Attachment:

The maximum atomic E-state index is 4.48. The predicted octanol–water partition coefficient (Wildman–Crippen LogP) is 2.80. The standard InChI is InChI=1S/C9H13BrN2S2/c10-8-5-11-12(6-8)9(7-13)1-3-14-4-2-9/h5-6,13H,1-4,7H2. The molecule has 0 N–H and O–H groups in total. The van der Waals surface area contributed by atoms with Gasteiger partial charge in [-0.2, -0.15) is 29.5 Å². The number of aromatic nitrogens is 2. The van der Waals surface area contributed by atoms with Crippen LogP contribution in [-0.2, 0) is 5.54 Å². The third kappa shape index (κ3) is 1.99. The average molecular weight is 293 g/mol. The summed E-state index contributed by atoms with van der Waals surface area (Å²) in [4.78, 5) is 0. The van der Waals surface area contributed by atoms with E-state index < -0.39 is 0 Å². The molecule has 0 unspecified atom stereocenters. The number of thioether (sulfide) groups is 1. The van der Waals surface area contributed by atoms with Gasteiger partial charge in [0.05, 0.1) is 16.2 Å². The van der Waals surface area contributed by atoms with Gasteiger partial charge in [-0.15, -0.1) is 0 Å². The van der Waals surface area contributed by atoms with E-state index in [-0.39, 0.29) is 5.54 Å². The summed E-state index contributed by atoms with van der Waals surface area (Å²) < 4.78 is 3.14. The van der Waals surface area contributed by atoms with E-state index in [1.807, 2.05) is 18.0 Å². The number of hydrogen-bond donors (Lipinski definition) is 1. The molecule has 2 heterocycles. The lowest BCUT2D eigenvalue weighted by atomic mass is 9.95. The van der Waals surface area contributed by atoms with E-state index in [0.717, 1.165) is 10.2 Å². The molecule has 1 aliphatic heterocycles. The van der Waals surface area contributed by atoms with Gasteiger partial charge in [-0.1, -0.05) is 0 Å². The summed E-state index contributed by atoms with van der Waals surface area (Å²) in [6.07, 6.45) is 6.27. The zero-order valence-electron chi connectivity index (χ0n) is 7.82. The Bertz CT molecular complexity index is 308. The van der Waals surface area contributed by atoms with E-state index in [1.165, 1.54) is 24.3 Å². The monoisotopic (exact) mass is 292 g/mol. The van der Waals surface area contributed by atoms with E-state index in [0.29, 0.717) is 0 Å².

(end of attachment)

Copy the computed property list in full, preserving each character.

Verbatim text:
The maximum atomic E-state index is 4.48. The predicted octanol–water partition coefficient (Wildman–Crippen LogP) is 2.80. The standard InChI is InChI=1S/C9H13BrN2S2/c10-8-5-11-12(6-8)9(7-13)1-3-14-4-2-9/h5-6,13H,1-4,7H2. The molecule has 0 N–H and O–H groups in total. The van der Waals surface area contributed by atoms with Gasteiger partial charge in [-0.2, -0.15) is 29.5 Å². The number of aromatic nitrogens is 2. The van der Waals surface area contributed by atoms with Crippen LogP contribution in [-0.2, 0) is 5.54 Å². The third kappa shape index (κ3) is 1.99. The average molecular weight is 293 g/mol. The summed E-state index contributed by atoms with van der Waals surface area (Å²) in [4.78, 5) is 0. The van der Waals surface area contributed by atoms with E-state index < -0.39 is 0 Å². The molecule has 0 unspecified atom stereocenters. The number of thioether (sulfide) groups is 1. The van der Waals surface area contributed by atoms with Gasteiger partial charge in [0.05, 0.1) is 16.2 Å². The van der Waals surface area contributed by atoms with Gasteiger partial charge in [-0.15, -0.1) is 0 Å². The van der Waals surface area contributed by atoms with E-state index in [-0.39, 0.29) is 5.54 Å². The summed E-state index contributed by atoms with van der Waals surface area (Å²) < 4.78 is 3.14. The van der Waals surface area contributed by atoms with E-state index in [1.807, 2.05) is 18.0 Å². The number of hydrogen-bond donors (Lipinski definition) is 1. The molecule has 2 heterocycles. The lowest BCUT2D eigenvalue weighted by atomic mass is 9.95. The van der Waals surface area contributed by atoms with E-state index in [0.717, 1.165) is 10.2 Å². The molecule has 1 aliphatic heterocycles. The van der Waals surface area contributed by atoms with Gasteiger partial charge in [-0.1, -0.05) is 0 Å². The summed E-state index contributed by atoms with van der Waals surface area (Å²) in [6.07, 6.45) is 6.27. The zero-order valence-electron chi connectivity index (χ0n) is 7.82. The Bertz CT molecular complexity index is 308. The van der Waals surface area contributed by atoms with E-state index in [1.165, 1.54) is 24.3 Å². The monoisotopic (exact) mass is 292 g/mol. The van der Waals surface area contributed by atoms with E-state index in [0.29, 0.717) is 0 Å².